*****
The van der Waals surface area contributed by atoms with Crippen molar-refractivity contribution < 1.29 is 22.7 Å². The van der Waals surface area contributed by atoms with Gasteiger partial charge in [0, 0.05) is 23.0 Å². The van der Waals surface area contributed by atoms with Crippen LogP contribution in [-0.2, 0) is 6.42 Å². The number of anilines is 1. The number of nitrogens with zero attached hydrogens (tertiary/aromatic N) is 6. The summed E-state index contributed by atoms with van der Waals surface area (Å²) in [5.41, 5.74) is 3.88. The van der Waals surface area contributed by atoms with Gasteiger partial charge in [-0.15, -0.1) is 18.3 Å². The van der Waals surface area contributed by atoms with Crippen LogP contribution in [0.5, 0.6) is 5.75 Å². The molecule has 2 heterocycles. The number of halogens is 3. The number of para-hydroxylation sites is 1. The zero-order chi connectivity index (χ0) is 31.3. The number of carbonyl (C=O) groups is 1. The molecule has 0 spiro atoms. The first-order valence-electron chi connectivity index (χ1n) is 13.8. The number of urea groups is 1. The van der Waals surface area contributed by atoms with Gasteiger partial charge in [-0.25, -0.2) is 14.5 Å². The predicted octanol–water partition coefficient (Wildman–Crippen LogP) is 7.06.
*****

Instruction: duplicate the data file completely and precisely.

The van der Waals surface area contributed by atoms with Crippen molar-refractivity contribution < 1.29 is 22.7 Å². The van der Waals surface area contributed by atoms with Gasteiger partial charge in [0, 0.05) is 23.0 Å². The van der Waals surface area contributed by atoms with Crippen LogP contribution in [-0.2, 0) is 6.42 Å². The number of anilines is 1. The number of nitrogens with zero attached hydrogens (tertiary/aromatic N) is 6. The summed E-state index contributed by atoms with van der Waals surface area (Å²) in [5.41, 5.74) is 3.88. The van der Waals surface area contributed by atoms with Gasteiger partial charge in [-0.15, -0.1) is 18.3 Å². The van der Waals surface area contributed by atoms with Crippen LogP contribution in [0.5, 0.6) is 5.75 Å². The molecule has 2 heterocycles. The number of halogens is 3. The number of para-hydroxylation sites is 1. The zero-order chi connectivity index (χ0) is 31.3. The number of carbonyl (C=O) groups is 1. The molecule has 0 spiro atoms. The first-order valence-electron chi connectivity index (χ1n) is 13.8. The number of urea groups is 1. The van der Waals surface area contributed by atoms with Gasteiger partial charge in [-0.25, -0.2) is 14.5 Å². The predicted octanol–water partition coefficient (Wildman–Crippen LogP) is 7.06.